As it happened: Wind and rain lash UK in latest storms

Key points

  • Gale-force winds have hit southern England, with gusts of up to 80 mph along exposed parts of the south coast
  • Train lines have been affected, with no services west of Plymouth and South West Trains advising against all but essential travel
  • The Army has helped rescue 32 diners trapped by floodwaters in beachfront restaurant at Milford on Sea, Hampshire
  • More than 140,000 homes and businesses are without power, the Energy Networks Association has said
  • More than 20 severe flood warnings have been issued in parts of Berkshire, Cornwall, Dorset, Devon, Gloucestershire, Hampshire and Surrey
  • Police Scotland have said two walkers missing in poor weather conditions near Ben Nevis summit were found safe and well

Live text


  • Dominic Howell 
  • Stephen Robb 
  • Bernadette McCague 

Last updated 14 February 2014


The UK is braced for the latest round of stormy weather, with further flooding and transport disruption expected.


The Met Office has issued yellow and amber warnings for rain, wind and snow and 17 severe flood warnings are in place for parts of Gloucestershire, Berkshire, Surrey and Somerset.


Another storm is moving in from the Atlantic and due to arrive on Friday, say BBC forecasters

Forecasters say this latest round of severe weather is being caused by another area of low pressure from the Atlantic. It will initially bring rain to the south-west before snow reaches higher ground in Wales, northern England and Northern Ireland. BBC forecasters say they are expecting 15-25mm of rain to fall - and possibly as much as 40mm.


Downing Street sources say David Cameron is to visit north-west England today to assess the response to storm damage, Politics Home editor-in-chief Paul Waugh reports.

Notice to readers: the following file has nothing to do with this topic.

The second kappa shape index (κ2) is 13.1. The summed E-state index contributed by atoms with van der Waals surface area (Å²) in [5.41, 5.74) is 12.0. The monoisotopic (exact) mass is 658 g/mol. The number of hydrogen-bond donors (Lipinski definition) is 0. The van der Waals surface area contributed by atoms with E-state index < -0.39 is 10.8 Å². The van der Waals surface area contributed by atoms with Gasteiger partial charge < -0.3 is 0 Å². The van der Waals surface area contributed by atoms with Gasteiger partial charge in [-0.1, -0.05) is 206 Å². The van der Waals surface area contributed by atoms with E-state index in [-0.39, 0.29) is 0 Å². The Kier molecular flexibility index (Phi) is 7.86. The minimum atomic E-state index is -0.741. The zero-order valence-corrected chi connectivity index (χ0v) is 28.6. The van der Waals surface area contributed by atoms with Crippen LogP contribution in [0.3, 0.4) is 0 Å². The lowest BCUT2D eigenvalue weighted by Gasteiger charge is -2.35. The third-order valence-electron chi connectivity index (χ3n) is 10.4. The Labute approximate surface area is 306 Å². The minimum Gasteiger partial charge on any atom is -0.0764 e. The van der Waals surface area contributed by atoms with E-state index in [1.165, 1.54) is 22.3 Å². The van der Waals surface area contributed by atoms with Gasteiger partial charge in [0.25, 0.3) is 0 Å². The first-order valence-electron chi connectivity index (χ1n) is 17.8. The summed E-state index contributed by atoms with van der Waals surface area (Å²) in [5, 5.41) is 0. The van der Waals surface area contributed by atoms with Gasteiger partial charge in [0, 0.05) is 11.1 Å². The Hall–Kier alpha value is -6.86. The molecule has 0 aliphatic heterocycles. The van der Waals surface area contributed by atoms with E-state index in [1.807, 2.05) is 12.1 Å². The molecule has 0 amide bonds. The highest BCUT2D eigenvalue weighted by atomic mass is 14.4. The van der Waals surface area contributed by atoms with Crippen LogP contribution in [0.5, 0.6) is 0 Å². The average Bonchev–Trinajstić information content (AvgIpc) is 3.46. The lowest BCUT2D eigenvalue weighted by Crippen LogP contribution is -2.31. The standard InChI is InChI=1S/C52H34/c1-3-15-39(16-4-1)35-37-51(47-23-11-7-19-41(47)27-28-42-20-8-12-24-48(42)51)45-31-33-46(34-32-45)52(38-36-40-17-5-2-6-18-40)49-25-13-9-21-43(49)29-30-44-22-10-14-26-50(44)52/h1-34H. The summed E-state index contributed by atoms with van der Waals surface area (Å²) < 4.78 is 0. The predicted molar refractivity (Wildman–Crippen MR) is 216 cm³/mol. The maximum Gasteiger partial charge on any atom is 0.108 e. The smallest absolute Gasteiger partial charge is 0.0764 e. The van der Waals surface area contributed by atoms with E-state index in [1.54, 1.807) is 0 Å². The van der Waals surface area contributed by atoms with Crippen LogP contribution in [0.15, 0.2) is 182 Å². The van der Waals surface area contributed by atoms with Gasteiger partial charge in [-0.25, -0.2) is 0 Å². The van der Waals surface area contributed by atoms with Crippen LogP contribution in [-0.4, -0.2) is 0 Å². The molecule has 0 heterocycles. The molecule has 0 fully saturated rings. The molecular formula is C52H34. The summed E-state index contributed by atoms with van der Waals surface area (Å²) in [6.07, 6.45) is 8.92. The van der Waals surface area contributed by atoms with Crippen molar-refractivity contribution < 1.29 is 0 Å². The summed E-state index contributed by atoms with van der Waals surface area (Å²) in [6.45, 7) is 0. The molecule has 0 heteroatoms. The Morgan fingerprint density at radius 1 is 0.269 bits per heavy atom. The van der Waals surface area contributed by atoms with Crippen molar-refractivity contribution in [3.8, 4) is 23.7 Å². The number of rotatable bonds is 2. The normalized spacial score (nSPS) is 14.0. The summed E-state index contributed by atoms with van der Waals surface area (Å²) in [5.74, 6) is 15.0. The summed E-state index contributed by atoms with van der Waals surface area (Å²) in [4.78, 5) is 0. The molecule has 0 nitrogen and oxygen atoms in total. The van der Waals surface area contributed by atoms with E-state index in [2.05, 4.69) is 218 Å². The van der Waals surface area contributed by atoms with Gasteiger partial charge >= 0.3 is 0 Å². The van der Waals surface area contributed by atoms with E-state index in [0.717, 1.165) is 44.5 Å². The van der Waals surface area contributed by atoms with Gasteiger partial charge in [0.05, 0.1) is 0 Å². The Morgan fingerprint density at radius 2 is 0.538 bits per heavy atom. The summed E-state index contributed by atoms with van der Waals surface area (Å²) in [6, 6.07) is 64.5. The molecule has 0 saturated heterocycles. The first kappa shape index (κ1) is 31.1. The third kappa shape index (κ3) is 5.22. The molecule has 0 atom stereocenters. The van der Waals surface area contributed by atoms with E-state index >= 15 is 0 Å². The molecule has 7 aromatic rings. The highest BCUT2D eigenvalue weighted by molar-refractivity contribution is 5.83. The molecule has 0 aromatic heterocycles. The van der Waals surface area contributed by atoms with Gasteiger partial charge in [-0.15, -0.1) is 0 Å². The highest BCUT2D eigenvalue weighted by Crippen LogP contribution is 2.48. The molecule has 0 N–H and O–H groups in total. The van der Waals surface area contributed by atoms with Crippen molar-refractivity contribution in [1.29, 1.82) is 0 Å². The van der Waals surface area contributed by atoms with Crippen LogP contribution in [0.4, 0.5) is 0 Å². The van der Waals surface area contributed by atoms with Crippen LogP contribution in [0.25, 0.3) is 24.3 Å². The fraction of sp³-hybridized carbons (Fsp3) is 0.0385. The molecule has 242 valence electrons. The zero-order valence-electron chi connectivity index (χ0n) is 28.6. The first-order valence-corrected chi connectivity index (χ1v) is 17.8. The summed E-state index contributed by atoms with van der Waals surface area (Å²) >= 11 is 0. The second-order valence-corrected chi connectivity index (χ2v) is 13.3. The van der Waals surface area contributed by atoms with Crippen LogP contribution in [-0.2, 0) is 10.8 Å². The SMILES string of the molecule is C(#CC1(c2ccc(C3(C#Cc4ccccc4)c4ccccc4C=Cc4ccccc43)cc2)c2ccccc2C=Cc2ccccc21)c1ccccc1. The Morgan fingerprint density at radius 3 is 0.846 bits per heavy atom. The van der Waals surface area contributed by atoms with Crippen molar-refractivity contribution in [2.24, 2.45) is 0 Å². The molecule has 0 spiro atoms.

About 25,000 properties are still without electricity - and engineers are continuing to work to reconnect those affected.


RAF aerial pictures

An RAF Tornado jet captured detailed aerial pictures of areas affected by the floods on Thursday.


As well as this latest updates page - where we'll bring you the latest news, analysis and pictures - you can follow developments across BBC News output, including our main story on the website, and at @BBCBreaking and @BBCNews on Twitter.


David McKnight, from the Environment Agency, says he is "very concerned" about the heavy rainfall forecast for the next few days. He urges the public to report localised problems directly to the agency, rather than assuming that severe flood warnings will automatically mean help and support from the authorities.


Mr McKnight adds: "There are certainly lessons to be learned for everyone concerned with flood risk management. Once we get into recovery mode we will look and come together with the other agencies to look at what happened this time and what could be done better next time."